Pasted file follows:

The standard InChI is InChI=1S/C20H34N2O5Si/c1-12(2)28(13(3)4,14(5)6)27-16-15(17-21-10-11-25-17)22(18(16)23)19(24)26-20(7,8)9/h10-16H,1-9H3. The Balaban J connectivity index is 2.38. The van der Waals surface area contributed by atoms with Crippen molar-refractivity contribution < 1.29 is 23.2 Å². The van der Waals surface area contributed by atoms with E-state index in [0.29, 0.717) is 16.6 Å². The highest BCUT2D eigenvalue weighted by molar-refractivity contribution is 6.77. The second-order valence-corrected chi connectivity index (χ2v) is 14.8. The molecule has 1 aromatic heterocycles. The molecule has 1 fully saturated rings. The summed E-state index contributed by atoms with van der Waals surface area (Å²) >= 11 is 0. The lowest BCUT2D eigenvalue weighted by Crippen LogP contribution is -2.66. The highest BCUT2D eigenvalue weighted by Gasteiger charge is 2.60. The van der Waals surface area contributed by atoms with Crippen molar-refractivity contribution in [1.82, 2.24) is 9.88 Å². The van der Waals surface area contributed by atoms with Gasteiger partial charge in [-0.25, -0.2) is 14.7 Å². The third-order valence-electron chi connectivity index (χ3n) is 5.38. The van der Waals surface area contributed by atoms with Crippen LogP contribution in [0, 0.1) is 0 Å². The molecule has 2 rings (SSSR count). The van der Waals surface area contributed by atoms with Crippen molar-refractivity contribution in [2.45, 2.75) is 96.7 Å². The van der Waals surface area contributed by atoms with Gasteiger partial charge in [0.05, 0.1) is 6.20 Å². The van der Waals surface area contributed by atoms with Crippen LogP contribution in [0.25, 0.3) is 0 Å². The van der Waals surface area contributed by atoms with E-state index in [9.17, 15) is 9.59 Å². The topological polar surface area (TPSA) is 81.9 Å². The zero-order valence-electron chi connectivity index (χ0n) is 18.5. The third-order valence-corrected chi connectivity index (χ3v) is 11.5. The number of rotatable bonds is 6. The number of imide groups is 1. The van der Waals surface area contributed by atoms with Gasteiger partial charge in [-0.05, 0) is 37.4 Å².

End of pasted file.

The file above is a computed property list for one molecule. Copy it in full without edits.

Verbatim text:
The standard InChI is InChI=1S/C20H34N2O5Si/c1-12(2)28(13(3)4,14(5)6)27-16-15(17-21-10-11-25-17)22(18(16)23)19(24)26-20(7,8)9/h10-16H,1-9H3. The Balaban J connectivity index is 2.38. The van der Waals surface area contributed by atoms with Crippen molar-refractivity contribution < 1.29 is 23.2 Å². The van der Waals surface area contributed by atoms with E-state index in [0.29, 0.717) is 16.6 Å². The highest BCUT2D eigenvalue weighted by molar-refractivity contribution is 6.77. The second-order valence-corrected chi connectivity index (χ2v) is 14.8. The molecule has 1 aromatic heterocycles. The molecule has 1 fully saturated rings. The summed E-state index contributed by atoms with van der Waals surface area (Å²) >= 11 is 0. The lowest BCUT2D eigenvalue weighted by Crippen LogP contribution is -2.66. The highest BCUT2D eigenvalue weighted by Gasteiger charge is 2.60. The van der Waals surface area contributed by atoms with Crippen molar-refractivity contribution in [1.82, 2.24) is 9.88 Å². The van der Waals surface area contributed by atoms with Gasteiger partial charge in [-0.25, -0.2) is 14.7 Å². The third-order valence-electron chi connectivity index (χ3n) is 5.38. The van der Waals surface area contributed by atoms with Crippen LogP contribution in [0, 0.1) is 0 Å². The molecule has 2 rings (SSSR count). The van der Waals surface area contributed by atoms with Crippen molar-refractivity contribution in [2.45, 2.75) is 96.7 Å². The van der Waals surface area contributed by atoms with Gasteiger partial charge in [0.05, 0.1) is 6.20 Å². The van der Waals surface area contributed by atoms with Crippen LogP contribution in [0.25, 0.3) is 0 Å². The van der Waals surface area contributed by atoms with E-state index in [9.17, 15) is 9.59 Å². The topological polar surface area (TPSA) is 81.9 Å². The zero-order valence-electron chi connectivity index (χ0n) is 18.5. The third-order valence-corrected chi connectivity index (χ3v) is 11.5. The number of rotatable bonds is 6. The number of imide groups is 1. The van der Waals surface area contributed by atoms with Gasteiger partial charge in [-0.05, 0) is 37.4 Å².